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The Mass Media

The Mass Media

The Mass Media

Preserving Urban Cultural History

Preserving Urban Cultural History

UMass Boston’s Research Center for Urban Cultural History and the Trotter Institute held an Urban Spaces Symposium on Oct. 24, titled “Urban Green Spaces, Buried Memory.” Elizabeth Fay, director for the RCUCH, began planning the small conference last spring.

“We have several symposium series in the RCUCH that we are beginning this year,” Fay said. “This one is the Urban Spaces Symposium, which this year we devoted to Urban Green Spaces.”

There were five speakers at the symposium, with all of their presentations focused on the topic of rural landscapes in urban areas.

William Clendaniel, President of Mt. Auburn Cemetery in Cambridge, discussed the process of how the cemetery was created and the importance of it being the first “rural cemetery.” The cemetery was founded in 1831 and was one of the first places to create a “resting place” for bodies, as opposed to the old burial plots.

“There were a group of Bostonians who had a different model in mind, based off Pere Lachaise in Paris,” Clendaniel said. “Coming out of the art history of the picturesque and looking back to Greek and Roman ideals, places with such dynamic landscapes, places to teach about history, heroes and politics became more pleasure grounds in the 19 century, and this ideal was in the minds of the founders.”

Susan Wilson, a photographer and author of the book Boston Sites and Insights, addressed the connection between the rural cemetery movement and the public parks movement.

“In many ways, the ideas that came out of the revolution set the foundation for more urban cemeteries,” Wilson said. “Romanticism affected art, literature, poetry, et cetera and it also affected cemeteries, because the idea grew up that death was the eternal sleep, rather than ‘you’re dead, it’s over.’ It’s an eternal sleep and you want a resting place for your loved ones.”

Alan Banks, a representative from the Frederick Law Olmsted National Historic Site, spoke about the land development that Olmsted and his sons had created throughout the United States. Specifically, Banks referenced Boston’s Emerald Necklace, parks that stretch from Boston Public Garden in the north to Franklin Park in the south.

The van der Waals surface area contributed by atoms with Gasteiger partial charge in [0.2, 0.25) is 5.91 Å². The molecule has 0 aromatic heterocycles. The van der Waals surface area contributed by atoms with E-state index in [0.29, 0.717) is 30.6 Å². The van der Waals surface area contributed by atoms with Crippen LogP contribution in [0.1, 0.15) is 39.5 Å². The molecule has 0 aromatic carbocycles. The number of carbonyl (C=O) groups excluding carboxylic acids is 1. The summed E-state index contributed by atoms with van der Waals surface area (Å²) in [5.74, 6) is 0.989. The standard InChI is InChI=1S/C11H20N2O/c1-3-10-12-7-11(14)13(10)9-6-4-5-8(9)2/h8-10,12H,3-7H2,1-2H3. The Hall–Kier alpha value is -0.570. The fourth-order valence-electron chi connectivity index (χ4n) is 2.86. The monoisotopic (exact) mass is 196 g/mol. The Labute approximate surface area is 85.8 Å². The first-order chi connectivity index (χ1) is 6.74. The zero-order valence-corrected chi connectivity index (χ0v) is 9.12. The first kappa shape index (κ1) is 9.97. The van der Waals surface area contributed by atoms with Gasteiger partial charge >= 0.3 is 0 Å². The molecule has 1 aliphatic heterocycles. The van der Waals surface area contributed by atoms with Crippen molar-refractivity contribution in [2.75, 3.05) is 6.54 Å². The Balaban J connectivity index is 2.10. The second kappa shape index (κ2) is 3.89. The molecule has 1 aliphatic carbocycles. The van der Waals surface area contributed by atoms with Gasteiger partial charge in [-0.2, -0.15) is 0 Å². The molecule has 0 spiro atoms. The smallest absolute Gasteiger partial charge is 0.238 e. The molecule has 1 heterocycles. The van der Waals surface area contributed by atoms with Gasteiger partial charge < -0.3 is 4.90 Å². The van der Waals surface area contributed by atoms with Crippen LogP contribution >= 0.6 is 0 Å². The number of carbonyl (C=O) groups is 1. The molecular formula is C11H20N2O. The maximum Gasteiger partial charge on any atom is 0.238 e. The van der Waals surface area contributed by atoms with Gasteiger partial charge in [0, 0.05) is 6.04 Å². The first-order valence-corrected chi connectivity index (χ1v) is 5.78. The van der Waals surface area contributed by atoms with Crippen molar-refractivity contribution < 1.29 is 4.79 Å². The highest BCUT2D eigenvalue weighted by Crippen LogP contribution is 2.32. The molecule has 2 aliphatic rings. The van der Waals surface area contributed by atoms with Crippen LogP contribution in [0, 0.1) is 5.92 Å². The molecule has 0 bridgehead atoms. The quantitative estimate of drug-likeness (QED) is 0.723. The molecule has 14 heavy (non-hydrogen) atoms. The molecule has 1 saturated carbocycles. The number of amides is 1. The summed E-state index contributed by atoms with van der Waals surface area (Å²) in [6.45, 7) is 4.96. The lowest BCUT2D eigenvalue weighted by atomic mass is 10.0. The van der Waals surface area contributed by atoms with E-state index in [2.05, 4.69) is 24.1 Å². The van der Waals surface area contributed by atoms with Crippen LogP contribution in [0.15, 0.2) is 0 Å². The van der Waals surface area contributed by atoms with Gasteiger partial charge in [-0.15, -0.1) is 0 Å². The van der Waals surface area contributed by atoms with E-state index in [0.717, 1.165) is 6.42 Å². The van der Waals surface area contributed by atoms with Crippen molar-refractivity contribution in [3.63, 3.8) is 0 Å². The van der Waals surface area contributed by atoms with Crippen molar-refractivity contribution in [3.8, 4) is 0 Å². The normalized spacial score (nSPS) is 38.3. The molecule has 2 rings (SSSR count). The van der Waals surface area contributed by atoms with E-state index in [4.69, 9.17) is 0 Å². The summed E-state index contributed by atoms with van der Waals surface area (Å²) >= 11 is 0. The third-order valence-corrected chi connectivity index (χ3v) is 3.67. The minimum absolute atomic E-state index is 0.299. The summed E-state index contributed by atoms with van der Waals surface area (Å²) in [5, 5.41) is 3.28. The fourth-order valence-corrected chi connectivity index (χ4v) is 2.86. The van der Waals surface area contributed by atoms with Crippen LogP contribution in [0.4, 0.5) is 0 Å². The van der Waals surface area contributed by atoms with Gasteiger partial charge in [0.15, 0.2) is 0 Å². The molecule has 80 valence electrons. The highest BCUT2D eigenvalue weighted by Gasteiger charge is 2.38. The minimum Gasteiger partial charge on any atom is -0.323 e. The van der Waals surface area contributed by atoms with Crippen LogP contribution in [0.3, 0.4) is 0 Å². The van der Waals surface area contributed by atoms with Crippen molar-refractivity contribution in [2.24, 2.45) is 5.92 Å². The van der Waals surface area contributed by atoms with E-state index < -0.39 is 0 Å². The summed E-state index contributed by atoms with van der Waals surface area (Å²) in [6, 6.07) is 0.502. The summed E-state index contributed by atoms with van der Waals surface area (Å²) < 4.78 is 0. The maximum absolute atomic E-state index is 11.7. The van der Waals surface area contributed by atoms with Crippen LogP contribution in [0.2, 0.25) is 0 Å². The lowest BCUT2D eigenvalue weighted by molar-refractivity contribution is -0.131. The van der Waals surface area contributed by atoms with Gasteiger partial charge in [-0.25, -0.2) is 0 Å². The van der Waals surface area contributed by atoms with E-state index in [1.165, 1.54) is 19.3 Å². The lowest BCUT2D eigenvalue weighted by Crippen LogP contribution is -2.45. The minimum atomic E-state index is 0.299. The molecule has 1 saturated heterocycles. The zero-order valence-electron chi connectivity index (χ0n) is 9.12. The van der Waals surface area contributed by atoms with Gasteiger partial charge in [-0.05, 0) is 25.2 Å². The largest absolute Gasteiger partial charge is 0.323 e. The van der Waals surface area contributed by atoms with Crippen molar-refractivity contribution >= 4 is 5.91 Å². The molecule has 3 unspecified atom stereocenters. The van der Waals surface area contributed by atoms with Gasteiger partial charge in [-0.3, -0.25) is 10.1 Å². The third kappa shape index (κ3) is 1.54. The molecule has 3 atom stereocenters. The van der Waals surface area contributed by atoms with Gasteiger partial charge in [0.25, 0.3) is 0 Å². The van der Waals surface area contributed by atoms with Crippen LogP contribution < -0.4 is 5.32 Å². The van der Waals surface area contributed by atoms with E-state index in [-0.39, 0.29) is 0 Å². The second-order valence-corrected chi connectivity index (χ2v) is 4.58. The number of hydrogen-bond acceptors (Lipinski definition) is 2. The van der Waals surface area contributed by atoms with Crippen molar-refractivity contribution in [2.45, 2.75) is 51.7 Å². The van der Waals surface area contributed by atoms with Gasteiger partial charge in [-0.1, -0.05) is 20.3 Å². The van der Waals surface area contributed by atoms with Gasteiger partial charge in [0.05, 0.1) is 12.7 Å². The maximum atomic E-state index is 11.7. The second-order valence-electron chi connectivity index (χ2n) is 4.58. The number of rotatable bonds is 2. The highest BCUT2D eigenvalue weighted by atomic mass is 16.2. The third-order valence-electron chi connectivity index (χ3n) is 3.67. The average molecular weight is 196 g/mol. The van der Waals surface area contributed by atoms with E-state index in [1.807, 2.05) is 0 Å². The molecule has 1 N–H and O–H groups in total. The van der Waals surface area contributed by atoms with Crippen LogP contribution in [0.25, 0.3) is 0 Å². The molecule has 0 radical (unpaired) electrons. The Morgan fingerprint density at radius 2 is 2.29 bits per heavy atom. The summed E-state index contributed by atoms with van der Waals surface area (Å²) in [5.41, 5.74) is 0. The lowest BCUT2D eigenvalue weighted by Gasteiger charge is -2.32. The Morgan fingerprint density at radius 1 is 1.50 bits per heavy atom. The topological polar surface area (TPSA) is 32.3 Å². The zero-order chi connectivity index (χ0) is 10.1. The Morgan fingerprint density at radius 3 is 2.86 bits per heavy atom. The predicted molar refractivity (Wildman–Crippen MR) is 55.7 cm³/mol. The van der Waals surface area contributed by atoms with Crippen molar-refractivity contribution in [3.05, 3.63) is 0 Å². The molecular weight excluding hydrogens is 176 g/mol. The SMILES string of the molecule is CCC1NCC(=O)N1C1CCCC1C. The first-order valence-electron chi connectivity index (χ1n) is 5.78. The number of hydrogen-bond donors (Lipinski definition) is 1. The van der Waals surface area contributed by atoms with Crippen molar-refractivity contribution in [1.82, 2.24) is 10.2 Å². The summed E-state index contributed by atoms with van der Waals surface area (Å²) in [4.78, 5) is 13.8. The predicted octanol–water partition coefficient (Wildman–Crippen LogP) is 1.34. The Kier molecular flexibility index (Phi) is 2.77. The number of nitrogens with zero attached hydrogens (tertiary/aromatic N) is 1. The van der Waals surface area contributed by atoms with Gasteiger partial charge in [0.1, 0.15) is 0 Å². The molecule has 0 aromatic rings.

Patrick Barron, a scholar, photographer and an assistant professor in UMass Boston’s English Department, shared his research about Italian parks and renewal. He shared photos taken in Italy of a small village and poetry he had written inspired by the photographs.

Barbara Lewis, Director of the Trotter Institute, presented a portion of her cemetery-mapping project on which she worked with Joan Gardner of the GIS Core Research Facility. Lewis focused particularly on finding the burial sites of prominent African-Americans in the Boston area, like that of Phyllis Wheatley, whose site is unmarked in the city.

The purpose of each speaker tying so closely into one another was to draw attention to the lack of areas in the city that escape the urban normality and allow visitors and inhabitants to feel a sense of nature.

“I wanted the issues around cities’ need for green spaces to be the focus of attention,” Fay said. “We too rarely consider the need for such spaces, the effort it takes to create and then maintain them or how important they are to our daily lives. I also wanted the history of such spaces to be a focus of attention.”

The history of these rural areas in urban spaces, along with their importance environmentally, is something not often considered, and is a reason to draw focus to the students and staff at UMass Boston.

“We are very concerned with urban cultural history at UMass Boston, and with environmental issues, which is why this plays such a role for this campus,” Fay said. “As of right now, no date is set, but we hope to do another symposium in two years on urban rehabilitation.”